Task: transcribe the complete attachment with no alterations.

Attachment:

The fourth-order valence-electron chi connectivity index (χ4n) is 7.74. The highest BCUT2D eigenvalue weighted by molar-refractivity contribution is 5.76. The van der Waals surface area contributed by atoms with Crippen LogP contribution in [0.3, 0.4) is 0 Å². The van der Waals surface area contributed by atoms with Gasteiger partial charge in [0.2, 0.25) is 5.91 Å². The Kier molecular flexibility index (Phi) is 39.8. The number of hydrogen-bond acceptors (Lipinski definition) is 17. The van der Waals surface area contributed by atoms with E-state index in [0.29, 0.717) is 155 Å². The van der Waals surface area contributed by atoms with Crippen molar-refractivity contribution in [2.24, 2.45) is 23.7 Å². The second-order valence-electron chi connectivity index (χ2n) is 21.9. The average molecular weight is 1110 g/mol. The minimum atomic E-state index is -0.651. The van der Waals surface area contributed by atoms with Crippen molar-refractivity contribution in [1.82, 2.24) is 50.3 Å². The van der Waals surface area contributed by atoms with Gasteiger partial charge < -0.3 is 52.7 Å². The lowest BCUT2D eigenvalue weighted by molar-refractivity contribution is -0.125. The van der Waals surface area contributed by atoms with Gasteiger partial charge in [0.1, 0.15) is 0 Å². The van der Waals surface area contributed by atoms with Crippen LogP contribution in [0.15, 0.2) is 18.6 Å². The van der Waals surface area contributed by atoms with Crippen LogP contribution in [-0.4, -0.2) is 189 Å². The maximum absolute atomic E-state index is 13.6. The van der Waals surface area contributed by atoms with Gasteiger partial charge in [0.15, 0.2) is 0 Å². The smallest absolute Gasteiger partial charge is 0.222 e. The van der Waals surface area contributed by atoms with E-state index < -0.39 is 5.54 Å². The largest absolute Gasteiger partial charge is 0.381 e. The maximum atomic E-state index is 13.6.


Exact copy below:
The fourth-order valence-electron chi connectivity index (χ4n) is 7.74. The highest BCUT2D eigenvalue weighted by molar-refractivity contribution is 5.76. The van der Waals surface area contributed by atoms with Crippen LogP contribution in [0.3, 0.4) is 0 Å². The van der Waals surface area contributed by atoms with Gasteiger partial charge in [0.2, 0.25) is 5.91 Å². The Kier molecular flexibility index (Phi) is 39.8. The number of hydrogen-bond acceptors (Lipinski definition) is 17. The van der Waals surface area contributed by atoms with E-state index in [0.29, 0.717) is 155 Å². The van der Waals surface area contributed by atoms with Crippen molar-refractivity contribution in [2.24, 2.45) is 23.7 Å². The second-order valence-electron chi connectivity index (χ2n) is 21.9. The average molecular weight is 1110 g/mol. The minimum atomic E-state index is -0.651. The van der Waals surface area contributed by atoms with Crippen molar-refractivity contribution in [1.82, 2.24) is 50.3 Å². The van der Waals surface area contributed by atoms with Gasteiger partial charge < -0.3 is 52.7 Å². The lowest BCUT2D eigenvalue weighted by molar-refractivity contribution is -0.125. The van der Waals surface area contributed by atoms with Gasteiger partial charge in [0.1, 0.15) is 0 Å². The van der Waals surface area contributed by atoms with Crippen LogP contribution in [0.15, 0.2) is 18.6 Å². The van der Waals surface area contributed by atoms with Crippen LogP contribution in [-0.4, -0.2) is 189 Å². The maximum absolute atomic E-state index is 13.6. The van der Waals surface area contributed by atoms with Gasteiger partial charge in [0.15, 0.2) is 0 Å². The smallest absolute Gasteiger partial charge is 0.222 e. The van der Waals surface area contributed by atoms with E-state index < -0.39 is 5.54 Å². The largest absolute Gasteiger partial charge is 0.381 e. The maximum atomic E-state index is 13.6.